Comedy is subjective. Any fool knows that. But there are limits: if you didn't find the following programmes to be the funniest things - on purpose - on Australian television in 2008, then may God have pity on your black, humourless soul.

   Best Comedy
Newstopia - 48.39%

Clarke & Dawe - 29.03%
Very Small Business - 23.58%

Last Year's Winner
Get This

Voter comments

I love political satire, but I love Micallef more.
- Tim Lambert

You'd better have something for us in the new year, Shaun. I don't want to have to wait another five years!
- Moribunderast

Newstopia's easily the best TV comedy we've had for years.
- 13 schoolyards

It's a mark of Micallef's ability that Newstopia works as well as it does. News parodies are a well-worn genre these days, and Micallef's brand of surrealism is hardly a natural fit. And yet the whole thing works, thanks largely to the likable charm of Micallef himself as the anchor. He's one of the rare comedic performers currently working in Australia who can add value to a joke: compare his ability to sell a tepid news joke on Newstopia with any one of Rove's monologues on his show and the difference becomes clear.

Interestingly - and it's another sign of the quality of the end product - Newstopia has been a show in flux across its three series. Series two (the start of 2008) saw the surrealism kicked into high gear, with an ever expanding range of impressions and bizarre size gags shoe-horned in. Series three was a step back - apart from Micallef hosting the show dressed as Stalin - onto more traditional news parody turf, but enough offbeat moments remained to make the show a delight.

Newstopia will probably never be listed as Micallef's finest moment, but that's simply a sign of how good he's been over the last decade. A year where he's not on our screens is a year wasted by Australian television.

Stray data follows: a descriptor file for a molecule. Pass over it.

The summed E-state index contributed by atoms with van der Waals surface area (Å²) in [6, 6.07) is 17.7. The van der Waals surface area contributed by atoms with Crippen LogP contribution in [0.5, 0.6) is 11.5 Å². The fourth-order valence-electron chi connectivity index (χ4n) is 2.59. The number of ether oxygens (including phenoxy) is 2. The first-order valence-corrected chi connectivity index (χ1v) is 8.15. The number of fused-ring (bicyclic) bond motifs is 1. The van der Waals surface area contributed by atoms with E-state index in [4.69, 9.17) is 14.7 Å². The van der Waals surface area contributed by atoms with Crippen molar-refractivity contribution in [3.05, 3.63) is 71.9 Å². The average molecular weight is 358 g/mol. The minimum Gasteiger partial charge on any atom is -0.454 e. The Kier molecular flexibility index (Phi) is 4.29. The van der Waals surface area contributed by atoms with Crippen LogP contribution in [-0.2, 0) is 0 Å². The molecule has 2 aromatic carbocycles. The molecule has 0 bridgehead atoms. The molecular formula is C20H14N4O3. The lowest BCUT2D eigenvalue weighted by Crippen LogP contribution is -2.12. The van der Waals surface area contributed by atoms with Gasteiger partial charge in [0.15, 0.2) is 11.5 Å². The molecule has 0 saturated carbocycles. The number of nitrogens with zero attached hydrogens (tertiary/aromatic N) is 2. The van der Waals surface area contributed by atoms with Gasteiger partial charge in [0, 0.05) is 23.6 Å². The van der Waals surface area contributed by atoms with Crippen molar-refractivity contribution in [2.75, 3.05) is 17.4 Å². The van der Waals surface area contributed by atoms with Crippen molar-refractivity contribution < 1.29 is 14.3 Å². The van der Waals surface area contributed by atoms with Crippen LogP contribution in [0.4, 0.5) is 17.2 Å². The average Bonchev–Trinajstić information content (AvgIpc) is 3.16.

Clarke & Dawe have an amazing ability to take the week's news and distill it into two and half minutes of brilliant satire. That they are not more influencial is a great pity. Perhaps they're too good and have been around for too long for anyone to even dare to steal their crown. Or perhaps it's that few people working in the area of satire have mastered the art of actually thinking about what politicians say or how the news is presented before they turn their computers on and start writing. And while that situation remains we need, and should treasure, Clarke & Dawe even more.

If success in television was based on quality alone, Very Small Business would have been the biggest hit of 2008. Its look into the dodgy, scam-filled world of small business was far closer to the reality of the situation than anyone could have expected from an Australian comedy (even Hope & Butler's 2007's series The Librarians played faster and looser with the realities of that particular job).

Of course, realism isn't the only ground - or even the most important ones - to base a comedy's success on. Very Small Business also had plenty of actual jokes running alongside two of the more sharply drawn comedy characters seen in recent years. But when real life is this funny - and this pathetic - only a fool wouldn't take advantage. Sadly, Australian comedy has been supporting the wrong kinds of fool for too long now: there should be a half dozen shows this good out each and every year.

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